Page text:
3. Hi Devin, thanks to the whole team for rapidly responding to issues. Nice to see the note added to developer docs that the existing examples don’t use the 2.0 methods. Still waiting for updated docs or a blog post to tell us how we should be doing custom fields with 2.0+.

    One aspect of upgrading and rapid releases I’d ask you and the team to give consideration to is that some of us are supporting dozens of those 30,000 sites using Give and every update is a significant undertaking for us. Less is definitely more when it comes to workload and profitability. That doesn’t mean critical fixes should be held back. It does mean increased testing and solid releases that don’t need immediate fixes are far more valuable to us than frequent releases. It also means we’d be happy to help with the beta testing for your, our and the entire user base’s benefit.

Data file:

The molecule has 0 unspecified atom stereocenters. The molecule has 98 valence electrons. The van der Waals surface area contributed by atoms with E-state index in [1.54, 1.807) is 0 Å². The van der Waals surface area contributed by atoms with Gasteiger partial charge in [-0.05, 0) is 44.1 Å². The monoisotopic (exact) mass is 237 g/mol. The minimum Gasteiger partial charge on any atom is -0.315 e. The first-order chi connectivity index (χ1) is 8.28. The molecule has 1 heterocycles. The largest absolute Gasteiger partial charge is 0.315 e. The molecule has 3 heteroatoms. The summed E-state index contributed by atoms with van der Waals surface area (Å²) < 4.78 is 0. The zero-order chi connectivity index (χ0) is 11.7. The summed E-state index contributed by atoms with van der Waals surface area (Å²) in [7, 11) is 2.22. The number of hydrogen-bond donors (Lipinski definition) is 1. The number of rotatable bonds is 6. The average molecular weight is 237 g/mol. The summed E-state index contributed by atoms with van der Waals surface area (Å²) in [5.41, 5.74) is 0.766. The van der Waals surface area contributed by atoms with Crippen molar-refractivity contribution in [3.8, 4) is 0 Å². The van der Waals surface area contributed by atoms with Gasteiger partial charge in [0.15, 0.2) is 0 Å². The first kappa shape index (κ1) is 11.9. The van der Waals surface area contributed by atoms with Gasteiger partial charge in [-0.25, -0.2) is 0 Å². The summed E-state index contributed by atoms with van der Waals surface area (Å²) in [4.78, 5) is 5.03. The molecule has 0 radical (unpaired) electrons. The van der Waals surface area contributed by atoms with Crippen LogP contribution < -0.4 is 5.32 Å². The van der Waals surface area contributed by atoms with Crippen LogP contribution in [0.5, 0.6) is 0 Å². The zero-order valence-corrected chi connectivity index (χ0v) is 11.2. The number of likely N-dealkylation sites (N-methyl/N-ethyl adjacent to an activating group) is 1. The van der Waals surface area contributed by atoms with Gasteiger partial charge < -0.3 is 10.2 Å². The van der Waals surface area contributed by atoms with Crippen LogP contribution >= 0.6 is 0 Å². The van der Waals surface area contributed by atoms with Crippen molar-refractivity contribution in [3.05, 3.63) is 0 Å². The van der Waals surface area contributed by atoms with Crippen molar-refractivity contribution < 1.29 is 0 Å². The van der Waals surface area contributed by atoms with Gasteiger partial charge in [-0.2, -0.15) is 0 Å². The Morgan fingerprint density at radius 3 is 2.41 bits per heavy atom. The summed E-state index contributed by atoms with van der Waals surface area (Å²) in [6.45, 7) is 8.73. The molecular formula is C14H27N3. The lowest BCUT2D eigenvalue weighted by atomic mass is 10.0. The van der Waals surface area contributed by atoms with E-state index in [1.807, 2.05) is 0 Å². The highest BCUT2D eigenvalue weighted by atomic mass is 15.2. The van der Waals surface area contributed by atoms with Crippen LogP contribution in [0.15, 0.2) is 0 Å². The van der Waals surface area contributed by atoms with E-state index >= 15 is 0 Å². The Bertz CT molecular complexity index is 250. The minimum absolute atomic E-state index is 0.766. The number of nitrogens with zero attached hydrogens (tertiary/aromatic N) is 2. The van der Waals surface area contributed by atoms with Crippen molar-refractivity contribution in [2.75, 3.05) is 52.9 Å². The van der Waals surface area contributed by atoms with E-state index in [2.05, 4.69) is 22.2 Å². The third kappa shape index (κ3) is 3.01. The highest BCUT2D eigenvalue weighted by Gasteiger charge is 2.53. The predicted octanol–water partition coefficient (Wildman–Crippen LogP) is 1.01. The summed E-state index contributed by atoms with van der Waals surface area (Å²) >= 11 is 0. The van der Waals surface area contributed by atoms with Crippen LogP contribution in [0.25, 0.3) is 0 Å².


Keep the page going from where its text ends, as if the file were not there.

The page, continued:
1. Hey Scott, I understand that updating dozens of websites can be an undertaking. However, we do want to progress Give into the future and doing that can sometimes mean some more significant changes need to be made to shed legacy code or database structures. 2.0 was our most significant release to date which included database upgrades which for some environments has been an issue.

      WordPress is unique compared to most platforms in the fact that “rapid” development is somewhat discouraged by users because of the upgrade responsibility you outlined in your comment. We’re going to do our best to balance this burden and our need to push the platform into the future. Of course, we’re going to learn from our past and improve the release process to it’s less of a burden and a smooth experience. Thanks for your comment!